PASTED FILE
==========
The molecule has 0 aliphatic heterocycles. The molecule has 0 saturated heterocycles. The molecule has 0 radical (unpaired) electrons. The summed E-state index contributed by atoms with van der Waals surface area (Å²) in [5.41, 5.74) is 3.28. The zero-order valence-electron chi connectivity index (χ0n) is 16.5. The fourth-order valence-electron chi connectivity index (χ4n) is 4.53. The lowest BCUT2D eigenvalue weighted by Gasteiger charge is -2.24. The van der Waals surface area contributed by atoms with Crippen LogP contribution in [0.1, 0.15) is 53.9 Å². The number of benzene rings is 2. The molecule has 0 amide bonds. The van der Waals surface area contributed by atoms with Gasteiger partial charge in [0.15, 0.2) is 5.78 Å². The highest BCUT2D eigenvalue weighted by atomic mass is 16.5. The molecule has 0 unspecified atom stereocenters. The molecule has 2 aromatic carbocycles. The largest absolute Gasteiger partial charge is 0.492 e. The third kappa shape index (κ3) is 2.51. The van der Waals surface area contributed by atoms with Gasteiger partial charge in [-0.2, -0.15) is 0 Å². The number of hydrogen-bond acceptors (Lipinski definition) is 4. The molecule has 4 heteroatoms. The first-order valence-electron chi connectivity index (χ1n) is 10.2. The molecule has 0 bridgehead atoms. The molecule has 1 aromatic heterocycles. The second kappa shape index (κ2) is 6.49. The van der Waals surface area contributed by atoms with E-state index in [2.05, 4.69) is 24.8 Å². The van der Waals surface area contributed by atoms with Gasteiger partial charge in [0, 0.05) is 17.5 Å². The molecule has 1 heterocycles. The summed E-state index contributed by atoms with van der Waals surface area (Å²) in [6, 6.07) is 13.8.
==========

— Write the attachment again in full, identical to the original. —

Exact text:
The molecule has 0 aliphatic heterocycles. The molecule has 0 saturated heterocycles. The molecule has 0 radical (unpaired) electrons. The summed E-state index contributed by atoms with van der Waals surface area (Å²) in [5.41, 5.74) is 3.28. The zero-order valence-electron chi connectivity index (χ0n) is 16.5. The fourth-order valence-electron chi connectivity index (χ4n) is 4.53. The lowest BCUT2D eigenvalue weighted by Gasteiger charge is -2.24. The van der Waals surface area contributed by atoms with Crippen LogP contribution in [0.1, 0.15) is 53.9 Å². The number of benzene rings is 2. The molecule has 0 amide bonds. The van der Waals surface area contributed by atoms with Gasteiger partial charge in [0.15, 0.2) is 5.78 Å². The highest BCUT2D eigenvalue weighted by atomic mass is 16.5. The molecule has 0 unspecified atom stereocenters. The molecule has 2 aromatic carbocycles. The largest absolute Gasteiger partial charge is 0.492 e. The third kappa shape index (κ3) is 2.51. The van der Waals surface area contributed by atoms with Gasteiger partial charge in [-0.2, -0.15) is 0 Å². The number of hydrogen-bond acceptors (Lipinski definition) is 4. The molecule has 4 heteroatoms. The first-order valence-electron chi connectivity index (χ1n) is 10.2. The molecule has 0 bridgehead atoms. The molecule has 1 aromatic heterocycles. The second kappa shape index (κ2) is 6.49. The van der Waals surface area contributed by atoms with E-state index in [2.05, 4.69) is 24.8 Å². The van der Waals surface area contributed by atoms with Gasteiger partial charge in [0, 0.05) is 17.5 Å². The molecule has 1 heterocycles. The summed E-state index contributed by atoms with van der Waals surface area (Å²) in [6, 6.07) is 13.8.